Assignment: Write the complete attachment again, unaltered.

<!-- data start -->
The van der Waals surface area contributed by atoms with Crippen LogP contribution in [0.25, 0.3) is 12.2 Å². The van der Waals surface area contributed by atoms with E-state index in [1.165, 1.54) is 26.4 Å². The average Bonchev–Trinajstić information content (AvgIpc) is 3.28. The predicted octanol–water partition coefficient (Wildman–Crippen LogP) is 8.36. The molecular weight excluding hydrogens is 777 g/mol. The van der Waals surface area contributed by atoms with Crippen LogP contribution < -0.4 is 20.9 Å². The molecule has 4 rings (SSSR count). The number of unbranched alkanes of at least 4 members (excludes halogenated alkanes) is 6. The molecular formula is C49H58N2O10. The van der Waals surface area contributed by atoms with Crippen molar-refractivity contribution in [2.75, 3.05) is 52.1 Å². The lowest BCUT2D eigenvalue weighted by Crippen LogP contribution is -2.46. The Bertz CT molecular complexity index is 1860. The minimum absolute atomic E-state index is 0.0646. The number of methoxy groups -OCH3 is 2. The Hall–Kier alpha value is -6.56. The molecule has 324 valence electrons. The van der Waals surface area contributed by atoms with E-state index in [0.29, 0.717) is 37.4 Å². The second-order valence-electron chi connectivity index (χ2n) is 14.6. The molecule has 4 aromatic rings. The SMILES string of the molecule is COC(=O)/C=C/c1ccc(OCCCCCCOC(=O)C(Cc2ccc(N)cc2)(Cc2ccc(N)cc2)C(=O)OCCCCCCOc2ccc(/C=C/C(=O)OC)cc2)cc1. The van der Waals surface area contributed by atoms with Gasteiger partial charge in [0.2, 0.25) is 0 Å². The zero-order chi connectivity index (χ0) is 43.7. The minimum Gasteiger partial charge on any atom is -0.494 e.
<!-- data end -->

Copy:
The van der Waals surface area contributed by atoms with Crippen LogP contribution in [0.25, 0.3) is 12.2 Å². The van der Waals surface area contributed by atoms with E-state index in [1.165, 1.54) is 26.4 Å². The average Bonchev–Trinajstić information content (AvgIpc) is 3.28. The predicted octanol–water partition coefficient (Wildman–Crippen LogP) is 8.36. The molecular weight excluding hydrogens is 777 g/mol. The van der Waals surface area contributed by atoms with Crippen LogP contribution < -0.4 is 20.9 Å². The molecule has 4 rings (SSSR count). The number of unbranched alkanes of at least 4 members (excludes halogenated alkanes) is 6. The molecular formula is C49H58N2O10. The van der Waals surface area contributed by atoms with Crippen molar-refractivity contribution in [2.75, 3.05) is 52.1 Å². The lowest BCUT2D eigenvalue weighted by Crippen LogP contribution is -2.46. The Bertz CT molecular complexity index is 1860. The minimum absolute atomic E-state index is 0.0646. The number of methoxy groups -OCH3 is 2. The Hall–Kier alpha value is -6.56. The molecule has 324 valence electrons. The van der Waals surface area contributed by atoms with E-state index in [0.29, 0.717) is 37.4 Å². The second-order valence-electron chi connectivity index (χ2n) is 14.6. The molecule has 4 aromatic rings. The SMILES string of the molecule is COC(=O)/C=C/c1ccc(OCCCCCCOC(=O)C(Cc2ccc(N)cc2)(Cc2ccc(N)cc2)C(=O)OCCCCCCOc2ccc(/C=C/C(=O)OC)cc2)cc1. The van der Waals surface area contributed by atoms with Gasteiger partial charge in [0.2, 0.25) is 0 Å². The zero-order chi connectivity index (χ0) is 43.7. The minimum Gasteiger partial charge on any atom is -0.494 e.